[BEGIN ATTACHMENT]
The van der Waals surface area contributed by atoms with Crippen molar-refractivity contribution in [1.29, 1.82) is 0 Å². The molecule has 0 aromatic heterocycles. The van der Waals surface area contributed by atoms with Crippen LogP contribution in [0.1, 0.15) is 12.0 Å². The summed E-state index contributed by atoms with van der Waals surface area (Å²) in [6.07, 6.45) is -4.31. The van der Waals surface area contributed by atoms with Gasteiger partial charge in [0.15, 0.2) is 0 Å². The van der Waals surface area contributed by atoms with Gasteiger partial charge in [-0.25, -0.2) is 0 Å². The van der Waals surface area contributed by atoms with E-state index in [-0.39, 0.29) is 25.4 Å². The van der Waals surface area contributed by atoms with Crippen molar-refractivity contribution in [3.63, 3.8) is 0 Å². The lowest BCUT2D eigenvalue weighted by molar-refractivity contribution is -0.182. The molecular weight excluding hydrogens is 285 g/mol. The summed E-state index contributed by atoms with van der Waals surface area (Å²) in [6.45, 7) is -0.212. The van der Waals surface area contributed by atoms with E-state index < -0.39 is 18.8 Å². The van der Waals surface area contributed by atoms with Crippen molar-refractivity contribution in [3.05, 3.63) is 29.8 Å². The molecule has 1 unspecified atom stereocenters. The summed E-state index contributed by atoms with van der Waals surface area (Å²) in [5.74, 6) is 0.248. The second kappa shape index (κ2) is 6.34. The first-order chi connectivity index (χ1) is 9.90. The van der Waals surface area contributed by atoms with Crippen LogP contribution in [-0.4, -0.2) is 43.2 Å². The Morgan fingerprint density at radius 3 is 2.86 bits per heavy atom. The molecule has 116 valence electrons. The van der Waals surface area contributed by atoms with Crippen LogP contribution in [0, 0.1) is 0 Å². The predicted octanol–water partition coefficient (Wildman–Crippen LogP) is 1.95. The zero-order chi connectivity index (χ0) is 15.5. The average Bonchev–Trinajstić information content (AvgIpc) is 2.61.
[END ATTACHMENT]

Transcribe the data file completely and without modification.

The van der Waals surface area contributed by atoms with Crippen molar-refractivity contribution in [1.29, 1.82) is 0 Å². The molecule has 0 aromatic heterocycles. The van der Waals surface area contributed by atoms with Crippen LogP contribution in [0.1, 0.15) is 12.0 Å². The summed E-state index contributed by atoms with van der Waals surface area (Å²) in [6.07, 6.45) is -4.31. The van der Waals surface area contributed by atoms with Gasteiger partial charge in [0.15, 0.2) is 0 Å². The van der Waals surface area contributed by atoms with Gasteiger partial charge in [-0.25, -0.2) is 0 Å². The van der Waals surface area contributed by atoms with E-state index in [-0.39, 0.29) is 25.4 Å². The van der Waals surface area contributed by atoms with Crippen molar-refractivity contribution in [3.63, 3.8) is 0 Å². The lowest BCUT2D eigenvalue weighted by molar-refractivity contribution is -0.182. The molecular weight excluding hydrogens is 285 g/mol. The summed E-state index contributed by atoms with van der Waals surface area (Å²) in [6.45, 7) is -0.212. The van der Waals surface area contributed by atoms with E-state index < -0.39 is 18.8 Å². The van der Waals surface area contributed by atoms with Crippen molar-refractivity contribution in [3.05, 3.63) is 29.8 Å². The molecule has 1 unspecified atom stereocenters. The summed E-state index contributed by atoms with van der Waals surface area (Å²) in [5.74, 6) is 0.248. The second kappa shape index (κ2) is 6.34. The first-order chi connectivity index (χ1) is 9.90. The van der Waals surface area contributed by atoms with Crippen LogP contribution in [-0.4, -0.2) is 43.2 Å². The Morgan fingerprint density at radius 3 is 2.86 bits per heavy atom. The molecule has 116 valence electrons. The van der Waals surface area contributed by atoms with Crippen LogP contribution in [0, 0.1) is 0 Å². The predicted octanol–water partition coefficient (Wildman–Crippen LogP) is 1.95. The zero-order chi connectivity index (χ0) is 15.5. The average Bonchev–Trinajstić information content (AvgIpc) is 2.61.